Cases of malnutrition and other “Victorian” diseases are soaring in England, in what campaigners said was a result of cuts to social services and rising food poverty.
NHS statistics show that 7,366 people were admitted to hospital with a primary or secondary diagnosis of malnutrition between August 2014 and July this year, compared with 4,883 cases in the same period from 2010 to 2011 – a rise of more than 50 per cent in just four years.
Cases of other diseases rife in the Victorian era including scurvy, scarlet fever, cholera and whooping cough have also increased since 2010, although cases of TB, measles, typhoid and rickets have fallen.
Chris Mould, chairman of the Trussell Trust, which runs a nationwide network of foodbanks, said they saw “tens of thousands of people who have been going hungry, missing meals and cutting back on the quality of the food they buy”.
“We meet families from across the UK struggling to put enough food on the table and, at the extreme end, you get people who are malnourished,” he said. “We often see parents who are going without food so that they can feed their children, and these parents often struggle to afford enough nutritious food for their children, too. We don’t think anyone should have to go hungry in the UK, which is why we’re working to engage the public, other charities and politicians across parties to find solutions to the underlying causes of food poverty.”
Dianne Jeffrey, who chairs the Malnutrition Task Force, an independent expert group, and charity Age UK, said the rise in hospital admissions for malnutrition was “deeply distressing”.
“Older people and professionals often incorrectly assume that losing weight and having a reduced appetite are just a normal part of ageing,” she said. “Much malnutrition is preventable, so it is totally unacceptable that estimates suggest there are at least one million older people malnourished or at risk of malnourishment. Cuts to social care mean many older people are being left to cope on their own.”
The figures from the Health and Social Care Information Centre show that in worst-affected areas – Devon, Cornwall and the Isles of Scilly – 2.4 people out of every 100,000 were admitted to hospital with a primary diagnosis of malnutrition.
Admissions for malnutrition nationally were highest among men in their sixties, followed by those aged over 80, and among women in their fifties, followed by those in their forties. Patients admitted with gout have also increased by 60.5 per cent, from 65,387 from August 2010 to July 2011 to 104,972 in the same period in 2014 to 2015.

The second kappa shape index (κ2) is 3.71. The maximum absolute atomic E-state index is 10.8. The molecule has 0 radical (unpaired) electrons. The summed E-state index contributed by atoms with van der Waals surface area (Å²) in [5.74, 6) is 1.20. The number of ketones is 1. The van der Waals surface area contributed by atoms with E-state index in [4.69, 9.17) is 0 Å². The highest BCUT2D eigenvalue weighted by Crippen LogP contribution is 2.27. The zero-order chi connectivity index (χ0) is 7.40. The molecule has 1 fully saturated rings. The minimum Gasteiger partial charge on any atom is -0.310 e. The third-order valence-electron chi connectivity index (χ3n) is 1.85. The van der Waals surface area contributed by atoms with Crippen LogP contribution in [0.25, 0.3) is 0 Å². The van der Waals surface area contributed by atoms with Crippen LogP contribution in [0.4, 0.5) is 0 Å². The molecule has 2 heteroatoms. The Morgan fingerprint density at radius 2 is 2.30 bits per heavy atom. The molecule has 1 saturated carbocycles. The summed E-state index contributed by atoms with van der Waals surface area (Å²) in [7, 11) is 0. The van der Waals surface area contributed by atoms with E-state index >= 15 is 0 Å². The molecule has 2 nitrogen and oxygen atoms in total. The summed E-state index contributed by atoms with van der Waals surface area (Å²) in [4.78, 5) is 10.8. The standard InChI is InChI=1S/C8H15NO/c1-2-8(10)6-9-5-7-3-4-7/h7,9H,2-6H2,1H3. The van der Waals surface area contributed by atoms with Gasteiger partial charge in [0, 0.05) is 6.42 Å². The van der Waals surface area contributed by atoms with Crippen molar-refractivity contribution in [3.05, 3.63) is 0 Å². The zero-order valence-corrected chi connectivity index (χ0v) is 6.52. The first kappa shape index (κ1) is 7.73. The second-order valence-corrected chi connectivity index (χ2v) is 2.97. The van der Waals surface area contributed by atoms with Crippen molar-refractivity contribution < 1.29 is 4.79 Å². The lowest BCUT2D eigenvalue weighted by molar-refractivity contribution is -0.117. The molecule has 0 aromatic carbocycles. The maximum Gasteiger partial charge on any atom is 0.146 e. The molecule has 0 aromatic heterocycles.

People admitted to hospital with primary or secondary diagnosis of malnutrition in the past year
The Fabian Society has accused the Government of lacking a strategy to combat food poverty and said proposed tax-credit cuts could become a bigger driver of food insecurity than low wages.
Dave Prentis, general secretary of Unison, said: “Unless the Government backs down over tax-credit cuts, we are likely to see the number of malnourished people climb.”
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The Department of Health said: “There is no level of malnutrition that is acceptable – though these figures may well be in part due to better diagnosis and detection by our health staff and carers. So we are working with Age UK on a £500,000 project to tackle this issue through schemes such as our School Food Plan and free fruit and veg scheme, we are aiming to get everyone into healthy food habits from an early age.”
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One in three boroughs in the capital suffer from high rates of TB, with more than 40 cases per 100,000 people and some wards in Brent, Ealing, Harrow, Hounslow and Newham have rates of more than 150 per 100,000. Prisoners, homeless people, substance abusers and migrants are particularly at risk, according to the report.
The assembly has called on London Mayor Boris Johnson to educate Londoners about TB. While the rate of infection among UK-born Londoners has risen, it has fallen among those born abroad. The borough with the highest rate was Newham, with 107 cases per 100,000 people.
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